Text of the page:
The slowdown in the major Western European economies can be expected to have an impact on the transition economies of Central and Eastern Europe. The UN Economic Commission for Europe (ECE) characterizes transition economies as particularly vulnerable because of their dependence on exports to Western Europe. RFE/RL correspondent Breffni O'Rourke talks to a senior economist at the ECE about prospects for the Easterners.
Prague, 22 August 2001 (RFE/RL) -- The latest statistics show slowing growth or stagnation in the major economies of the European Union, reflecting the gloomy state of the global economy.
Germany, the giant in the EU and the third-largest economy in the world, stopped expanding in the spring, according to figures just released by the German central bank, the Bundesbank. Experts fear the economy may soon begin to contract.
Other important European countries, such as Italy and the Netherlands, are showing very low growth rates, and the previously buoyant French economy is also slowing.
The situation in Germany is particularly significant for the countries of Central and Eastern Europe. That's because Germany is the single largest Western market for the export of goods of the transition economies. For instance, some 40 percent of the Czech Republic's exports go to Germany.
Joseph Smolik is a specialist on Eastern Europe at the UN Economic Commission for Europe. Smolik tells RFE/RL that within the past 10 years the Central and Eastern European countries -- many of whom are candidates for EU membership -- have become increasingly integrated with Germany and the other Western countries. He explains:
"Of course, this has its benefits when there is an upturn, as we saw in 2000 when there was a very rapid rate of growth in the transition economies, which very much reflected Western Europe's own economic upturn. Unfortunately, this year it is going the other way around. In fact, one of our findings, and we were really quite surprised by this, is how sensitive the transition economies really are to the West European business cycle."
Smolik, who is based in Geneva, said that, last year, exports of transition countries to the EU grew by more than 20 percent, but this year the growth rate will likely be considerably lower, perhaps 6 or 7 percent. In its spring analysis, the Economic Commission for Europe said that if external conditions deteriorate, policymakers in the transition economies will have to be ready to act quickly with counter-cyclical measures to help offset the negative shock.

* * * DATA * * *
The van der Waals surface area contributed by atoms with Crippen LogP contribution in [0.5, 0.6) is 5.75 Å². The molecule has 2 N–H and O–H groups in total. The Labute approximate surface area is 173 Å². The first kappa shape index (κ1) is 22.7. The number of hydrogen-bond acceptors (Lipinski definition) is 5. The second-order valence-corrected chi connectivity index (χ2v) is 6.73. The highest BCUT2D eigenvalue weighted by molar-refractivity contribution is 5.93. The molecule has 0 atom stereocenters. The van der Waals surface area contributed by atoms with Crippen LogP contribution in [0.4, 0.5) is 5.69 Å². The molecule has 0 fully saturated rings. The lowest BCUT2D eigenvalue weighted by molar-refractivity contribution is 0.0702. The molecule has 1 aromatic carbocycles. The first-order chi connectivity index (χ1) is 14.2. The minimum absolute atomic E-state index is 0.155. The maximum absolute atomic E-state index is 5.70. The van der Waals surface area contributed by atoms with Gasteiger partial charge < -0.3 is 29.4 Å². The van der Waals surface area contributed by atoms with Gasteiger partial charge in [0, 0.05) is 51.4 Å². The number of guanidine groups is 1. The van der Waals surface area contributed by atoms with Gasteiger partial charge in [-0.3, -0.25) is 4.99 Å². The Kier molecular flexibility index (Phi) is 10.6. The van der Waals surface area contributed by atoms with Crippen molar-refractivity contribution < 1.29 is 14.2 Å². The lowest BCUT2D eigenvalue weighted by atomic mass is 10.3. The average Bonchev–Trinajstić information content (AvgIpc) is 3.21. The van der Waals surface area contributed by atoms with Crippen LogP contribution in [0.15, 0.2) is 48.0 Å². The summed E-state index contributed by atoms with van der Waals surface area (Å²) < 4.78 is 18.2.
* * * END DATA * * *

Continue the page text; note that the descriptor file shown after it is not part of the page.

But Smolik notes that room for maneuver is limited, in that most of the countries of the region do not have a strong domestic demand, which could help replace lost exports. He says:
"In fact, they are very limited in what they can do. Already, as Western growth slows, as their [own] exports slow and as their own economies slow, they are going to have budgetary problems. One sees that already in Poland and maybe in the Czech Republic to a certain extent, so there is often very little scope for fiscal stimulus. It varies throughout the region, but given the fact that they do have their budgetary problems, they do pretty well have to depend on external stimulus, and that's clearly not coming through this year."
Of the three Baltic states -- Estonia, Latvia, and Lithuania -- Smolik says they have fared better than many other economies in transition:
"We have not seen the kind of slowdown perhaps in the Baltic states that we have seen [elsewhere] in Eastern Europe. But nevertheless [growth] is coming down. They are also extremely open economies and very much dependent on trade."
Economists note that candidates for EU membership will need years of sustained growth if they are to catch up with their Western partners in terms of living standards.